experimental

Generators and the Sweet Syntactic Sugar of Coroutines--Adi Shavit

A very detailed and interesting article, a must read!

Generators and the Sweet Syntactic Sugar of Coroutines

by Adi Shavit

From the article:

“Coroutines make it trivial to define your own ranges.”
— Eric Niebler, Lead author of the C++ Ranges proposal (edited for drama)

Hmmm… is that so?
But wait, what are coroutines?

From Boost.Coroutine2: A coroutine (coined by Melvin Conway in 1958!) is a function that can suspend execution to be resumed later. It allows suspending and resuming execution at certain locations and preserves the local state of execution and allows re-entering the subroutine more than once. In contrast to threads, which are pre-emptive, coroutine switches are cooperative: the programmer controls when a switch will happen. The kernel is not involved in the coroutine switches.

This sounds just like what we want!

C++ coroutines: Getting started with awaitable objects--Raymond Chen

So many possibilities!

C++ coroutines: Getting started with awaitable objects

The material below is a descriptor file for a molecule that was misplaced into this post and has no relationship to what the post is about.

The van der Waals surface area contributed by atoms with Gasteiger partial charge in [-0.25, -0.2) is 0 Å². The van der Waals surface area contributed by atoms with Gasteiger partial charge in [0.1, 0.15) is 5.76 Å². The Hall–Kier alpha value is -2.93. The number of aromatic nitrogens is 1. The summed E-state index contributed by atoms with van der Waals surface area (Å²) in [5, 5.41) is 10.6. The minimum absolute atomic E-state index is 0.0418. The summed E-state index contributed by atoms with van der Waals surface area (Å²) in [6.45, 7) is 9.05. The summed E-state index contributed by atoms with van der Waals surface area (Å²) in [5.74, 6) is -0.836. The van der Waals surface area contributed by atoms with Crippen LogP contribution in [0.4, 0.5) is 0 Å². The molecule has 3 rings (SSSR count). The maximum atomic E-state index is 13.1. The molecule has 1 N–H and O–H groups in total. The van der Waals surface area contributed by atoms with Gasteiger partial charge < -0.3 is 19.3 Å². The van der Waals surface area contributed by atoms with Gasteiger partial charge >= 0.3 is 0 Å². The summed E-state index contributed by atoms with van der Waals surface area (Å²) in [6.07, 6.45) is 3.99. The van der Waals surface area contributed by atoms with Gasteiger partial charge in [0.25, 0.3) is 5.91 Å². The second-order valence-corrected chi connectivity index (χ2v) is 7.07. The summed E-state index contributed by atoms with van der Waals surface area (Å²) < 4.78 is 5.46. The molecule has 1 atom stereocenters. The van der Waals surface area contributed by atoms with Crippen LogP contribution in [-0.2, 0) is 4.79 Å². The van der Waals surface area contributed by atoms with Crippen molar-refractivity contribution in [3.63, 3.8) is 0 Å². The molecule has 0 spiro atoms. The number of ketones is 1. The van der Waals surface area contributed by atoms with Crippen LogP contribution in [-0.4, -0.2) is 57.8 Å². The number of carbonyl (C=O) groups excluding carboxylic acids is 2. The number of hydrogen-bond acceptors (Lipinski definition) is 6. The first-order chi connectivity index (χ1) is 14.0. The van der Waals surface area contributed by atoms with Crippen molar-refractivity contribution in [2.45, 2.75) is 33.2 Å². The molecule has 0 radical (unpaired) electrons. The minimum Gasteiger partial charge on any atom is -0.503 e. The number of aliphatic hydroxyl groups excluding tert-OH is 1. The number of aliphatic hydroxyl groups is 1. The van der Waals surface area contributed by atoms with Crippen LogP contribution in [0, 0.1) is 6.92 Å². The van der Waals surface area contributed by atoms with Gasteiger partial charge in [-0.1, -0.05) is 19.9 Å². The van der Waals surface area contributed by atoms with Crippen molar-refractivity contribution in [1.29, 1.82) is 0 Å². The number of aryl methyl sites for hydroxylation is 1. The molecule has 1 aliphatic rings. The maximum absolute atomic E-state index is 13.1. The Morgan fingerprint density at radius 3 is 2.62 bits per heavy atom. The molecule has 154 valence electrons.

by Raymond Chen

From the article:

Coroutines were added to C++20, and Lewis Baker has a nice introduction to them.

  • Coroutine theory.
  • Understanding operator co_await.
  • Understanding the promise type.

But I’m going to write another one, taking a more practical approach: The least you need to know to accomplish various coroutine tasks...

C++20: Concepts, the Details--Rainer Grimm

The series continue.

C++20: Concepts, the Details

by Rainer Grimm

From the article:

In my last post C++20: Two Extremes and the Rescue with Concepts, I gave the first motivation for concepts. Concepts put semantic constraints on template parameters. Today, I present different use-cases for concepts in a compact form...

Named Template Arguments--Barry Revzin

It's coming!

Named Template Arguments

by Barry Revzin

From the article:

C++, unlike many other programming languages, doesn’t have named function parameters or named function arguments. I hope it will someday, it’s a language feature that I find has large benefits for readability. Until then, in C++20, we actually have the ability to do a decent approximation not only of named function arguments but also named template arguments...